How one small plug-in can slow down your blog
Well I’ll be darned. I am never too old to learn.
Over the past two weeks, I migrated seven blogs from Tumblr to WordPress, onto my VPS (Virtual Private Server) on Hostgator. Concerned about the performance of the server, I scrupulously monitored the CPU, memory and traffic load, as I redirected the domains and as the traffic started to flow in.
There is quite a bit of traffic on those seven blogs, so I use aggressive caching on WordPress, using WP Super Cache.
WP Super Cache has the option to pre-load a set number of posts into a cache: At pre-set intervals, it reads the posts from the SQL database, and converts them to plain HTML files. This way, any visitor gets the pre-cooked HTML file. This creates quite a bit of files, but offloads the server as it does not have to look up each page on the SQLserver. Important for me, as space and bandwidth is not a problem. CPU power is.
That being said, I was astonished to see the CPU load of the server to grow up to the point where everything slowed down. The “Load Average” on the server showed an average of six to ten process waiting to be served. Monitoring the load, I could still see a lot of SQL access happening.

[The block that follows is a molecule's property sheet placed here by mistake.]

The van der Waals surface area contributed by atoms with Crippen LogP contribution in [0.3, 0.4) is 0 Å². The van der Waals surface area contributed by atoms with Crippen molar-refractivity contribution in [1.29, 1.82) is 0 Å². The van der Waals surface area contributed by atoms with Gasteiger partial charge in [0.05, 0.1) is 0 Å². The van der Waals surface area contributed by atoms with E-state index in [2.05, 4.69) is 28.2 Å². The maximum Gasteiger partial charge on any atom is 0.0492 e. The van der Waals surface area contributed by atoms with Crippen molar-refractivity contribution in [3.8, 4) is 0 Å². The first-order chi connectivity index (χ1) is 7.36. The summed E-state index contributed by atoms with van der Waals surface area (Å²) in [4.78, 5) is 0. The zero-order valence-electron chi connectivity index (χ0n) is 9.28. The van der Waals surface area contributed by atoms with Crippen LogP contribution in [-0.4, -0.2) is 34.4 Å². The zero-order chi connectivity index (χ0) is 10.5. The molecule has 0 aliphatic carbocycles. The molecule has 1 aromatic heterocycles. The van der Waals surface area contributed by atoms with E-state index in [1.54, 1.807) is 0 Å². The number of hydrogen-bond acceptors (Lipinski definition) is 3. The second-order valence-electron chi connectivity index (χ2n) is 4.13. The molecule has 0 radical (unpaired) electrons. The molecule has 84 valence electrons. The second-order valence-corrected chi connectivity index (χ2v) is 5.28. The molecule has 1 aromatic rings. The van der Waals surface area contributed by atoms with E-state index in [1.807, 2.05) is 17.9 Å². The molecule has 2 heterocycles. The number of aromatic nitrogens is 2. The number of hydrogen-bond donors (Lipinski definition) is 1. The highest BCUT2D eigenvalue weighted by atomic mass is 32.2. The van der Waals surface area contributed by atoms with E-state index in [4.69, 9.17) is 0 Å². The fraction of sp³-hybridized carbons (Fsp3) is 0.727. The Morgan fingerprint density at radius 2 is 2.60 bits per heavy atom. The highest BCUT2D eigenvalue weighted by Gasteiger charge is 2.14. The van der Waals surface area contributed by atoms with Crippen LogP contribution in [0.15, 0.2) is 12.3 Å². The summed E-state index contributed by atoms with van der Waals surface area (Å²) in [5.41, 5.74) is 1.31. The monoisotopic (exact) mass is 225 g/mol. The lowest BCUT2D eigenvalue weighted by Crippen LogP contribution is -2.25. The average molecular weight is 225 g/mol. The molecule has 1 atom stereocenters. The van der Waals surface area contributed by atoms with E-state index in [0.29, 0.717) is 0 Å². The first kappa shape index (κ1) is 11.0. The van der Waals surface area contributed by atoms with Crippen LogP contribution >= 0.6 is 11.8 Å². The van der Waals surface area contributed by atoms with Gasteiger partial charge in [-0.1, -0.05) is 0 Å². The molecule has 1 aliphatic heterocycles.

How was that possible? I cached every single page, so no SQL access was needed. I checked and double checked everything. Could not see what caused it these SQL queries. I had everything cached?!?!
Until I found the culprit. I had a plugin “WordPress Popular Posts”, which checked which posts were being accessed, so I could put a “Most Popular Posts” widget in my side column. Thought that would be a cool idea and installed it on all seven migrated blogs.
A cool idea it is, as I use it here on BlogTips. But that is not a cool idea apparently for a high volume site, with limited resources. My poor server was sweating like hell, as apparently all visits are being logged into the database..
I disabled the plugin, cleared the caches, rebuilt them, and voilà.. Almost on the spot the CPU load went down from six to ten processes in the waiting queue to less than two. As anything less than four queued processes per CPU (I have one CPU) is acceptable, my server is a happy camper, I am a happy camper, and my visitors are served with faster websites.
Lessons learned: blog performance is sometimes a matter of plain logical thinking. And often the solution is not in “blaming it on the server”, but looking at the blog in front of you. The “adder under the stone” might be right in front of you, with the venom in juuuust a small plug-in.
And I don’t mean to blame this “Popular Post” plugin. It does what it is supposed to do. But it does not work for high volume sites.